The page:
• Mozart: Andante grazioso and Vars. 1–6 (1st movement from Sonata in A, K. 331)
  • Rameau: Les cyclopes (from Pièces de clavecin)
  • D. Scarlatti: Sonata in D, K443
  • Brahms: Intermezzo in E (No. 6 from Fantasies, Op. 116)
  • Arensky: Nocturne in D-flat (No. 3 from 24 Characteristic Pieces, Op. 36)
  • Chopin: Mazurka in A minor, Op. 17 No. 4
  • Janácek: Andante (No. 1 from In the Mists)
  • Rachmaninoff: Moment Musical in D-flat, Op. 16 No. 5
  • Schubert: Impromptu in A-flat (No. 2 from Four Impromptus, Op. 142, D. 935)
  • Schumann: Romanze in F-sharp (No. 2 from Drei Romanzen, Op. 28)
  • Bartók: Rondo (No. 1 from Three Rondos on Folk Tunes)
  • Sculthorpe: Snow, Moon and Flowers (from Night Pieces)
  • Chaminade: Pierette (Air de Ballet), Op. 41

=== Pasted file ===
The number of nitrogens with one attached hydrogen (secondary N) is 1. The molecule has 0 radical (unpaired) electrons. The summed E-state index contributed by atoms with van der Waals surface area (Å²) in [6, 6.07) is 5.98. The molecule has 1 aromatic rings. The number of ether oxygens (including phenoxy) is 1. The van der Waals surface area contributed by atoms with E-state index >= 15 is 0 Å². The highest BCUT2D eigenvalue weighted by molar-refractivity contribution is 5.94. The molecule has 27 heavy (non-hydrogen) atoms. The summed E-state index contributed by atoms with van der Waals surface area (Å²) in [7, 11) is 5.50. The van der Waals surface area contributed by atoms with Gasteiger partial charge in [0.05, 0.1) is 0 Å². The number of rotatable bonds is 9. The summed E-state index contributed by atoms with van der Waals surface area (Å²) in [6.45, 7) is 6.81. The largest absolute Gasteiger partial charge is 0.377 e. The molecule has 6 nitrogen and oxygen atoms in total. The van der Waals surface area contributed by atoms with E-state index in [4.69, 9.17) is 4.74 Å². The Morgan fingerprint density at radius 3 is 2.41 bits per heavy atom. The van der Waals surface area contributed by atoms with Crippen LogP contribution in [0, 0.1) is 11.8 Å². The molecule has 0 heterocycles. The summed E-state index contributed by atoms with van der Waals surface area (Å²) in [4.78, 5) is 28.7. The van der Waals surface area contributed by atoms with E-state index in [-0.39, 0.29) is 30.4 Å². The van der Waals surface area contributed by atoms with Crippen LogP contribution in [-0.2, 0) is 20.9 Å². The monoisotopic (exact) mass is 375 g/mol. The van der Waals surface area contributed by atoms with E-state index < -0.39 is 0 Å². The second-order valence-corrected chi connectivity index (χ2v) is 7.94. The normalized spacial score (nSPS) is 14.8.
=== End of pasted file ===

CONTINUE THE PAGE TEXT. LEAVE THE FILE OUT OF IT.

• Debussy: Rêverie
  • Khachaturian: Toccata
  • Cecilia McDowall: Vespers in Venice (from Four Piano Solos)
  • Villa-Lobos: O polichinelo (from A prole do bebê no. 1)

Based on the nine pieces in ABRSM’s book, I had felt the 2021-2 syllabus was rather lacklustre; the Edition Peters list above reveals it to be significantly more impressive and musically appealing. This in itself makes the Edition Peters Anthology a big draw.

For those still left wanting further choice, however, the six syllabus-selected pieces missing from the Anthology (presumably for copyright reasons) are:

  • Helen Hopekirk: Air: No.3 from Suite
  • Poulenc: Novelette in E minor, sur un thème de Manuel de Falla
  • Christopher Norton: Jingo: No.3 from Rock Preludes
  • Ireland: Columbine
  • Chen Peixun: Thunder in Drought Season
  • Uwe Korn: Caballos Españoles

The first three of these are included in the ABRSM Grade 8 piano book for those interested, while the last three require special purchase.

Presentation and Extras

The Grade 8 Piano Anthology appears as a 132-page sturdy book with a high-quality matt card cover:


The book has quite a stiff spine, but is produced to a high quality; the review copy was able to withstand being fully bent backwards, enabling it to stand open nicely on the music stand.